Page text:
Mountain lion, P-22, kills pet chihuahua out for stroll, shocked dog walker says 'he didn't growl at all'
The mountain lion, P-22, had also killed a koala at the Los Angeles Zoo six years ago
LOS ANGELES, CALIFORNIA: The chihuahua of a Hollywood Hills resident was attacked by a mountain lion when it was out for a stroll. The huge cat, known as P-22 according to his GPS collar, is well-known for frequenting homes in the Griffith Park-Silver Lake-Hollywood neighborhood of Los Angeles. P-22 had also killed a koala at the Los Angeles Zoo six years ago.
However, the lion gained greater recognition earlier this month when it attacked Piper, a chihuahua, near the Hollywood Reservoir at Creston and Durand Drives, grabbing hold of the dog and ripping it away from its frightened walker. "I felt the tug and I heard Piper squeal,' the dogwalker told KTLA. "I turn around and I just saw a face. I didn't know what it was. It was like a two- or three-second struggle... He didn't growl at all. I didn't even hear him. I never had a chance."
Daniel Jimenez, Piper's owner, was enjoying his daughter's birthday when the walker texted him. "The mountain lion attacked and took away your dog. Killed your dog," the text read. "We thought it was a joke, but it turned out it was real and we were just shocked, "said Jimenez, who said he was 'devastated' by the loss, Daily Mail reports.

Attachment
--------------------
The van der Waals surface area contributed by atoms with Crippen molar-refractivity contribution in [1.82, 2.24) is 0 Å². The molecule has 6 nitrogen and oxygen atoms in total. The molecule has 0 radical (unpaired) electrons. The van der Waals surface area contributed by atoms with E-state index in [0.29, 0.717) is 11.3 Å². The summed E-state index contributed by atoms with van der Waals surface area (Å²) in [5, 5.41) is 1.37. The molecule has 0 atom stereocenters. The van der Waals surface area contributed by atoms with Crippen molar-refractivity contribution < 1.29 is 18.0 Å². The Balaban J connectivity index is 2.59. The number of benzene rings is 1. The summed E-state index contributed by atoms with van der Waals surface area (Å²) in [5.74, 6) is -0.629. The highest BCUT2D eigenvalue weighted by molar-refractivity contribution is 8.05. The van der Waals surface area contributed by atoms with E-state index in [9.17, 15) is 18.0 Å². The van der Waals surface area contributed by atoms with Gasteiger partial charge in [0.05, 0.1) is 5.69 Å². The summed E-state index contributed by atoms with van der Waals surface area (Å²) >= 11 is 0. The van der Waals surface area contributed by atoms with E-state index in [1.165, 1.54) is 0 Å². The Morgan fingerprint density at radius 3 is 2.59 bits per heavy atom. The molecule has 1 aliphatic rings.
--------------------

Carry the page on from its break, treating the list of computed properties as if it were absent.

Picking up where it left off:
Six years ago, P-22 staged a daring midnight break-in at the Los Angeles Zoo in which he leaped over an 8-foot wall and took the koala out of its enclosure. On average, P-22, an 11-year-old male puma, weighs 123 pounds, according to the website of the National Park Service. Normally, the cat stalks deer, coyotes, and other local wildlife, but the agency said that pumas are "opportunistic predators" who are most active at night, making it possible that they may attack dogs that are taken for nighttime walks or left outside in gardens overnight.
According to the park service, they are not aware of any previous occurrences in which mountain lions have attacked pets on leashes in the greater Los Angeles region. "There is no evidence that preying on pets is related to an increased chance of an attack on a person, either in mountain lions, or in other urban carnivores such as coyotes, "the service said in an emailed statement to CNN. "Mountain lion attacks on humans are exceedingly rare, although they do occur."
However, a 2016 study by the California Department of Fish and Wildlife (DFW) that examined the stomach contents of 83 of 107 mountain lions that were legally killed in accordance with the terms of special permits discovered that more than half of them had consumed a dog, cat, or other household pet. Jimenez told KTLA that he doesn't hold the mountain lion responsible for his dog's passing because the animal was only in search of food.
"I don't want anything bad to happen to P-22,' said Jimenez. "I just want people to be safe out there so that nothing like this happens again." In addition to the danger posed by mountain lions, coyotes are a different predator that pet owners are advised to keep their animals safe from.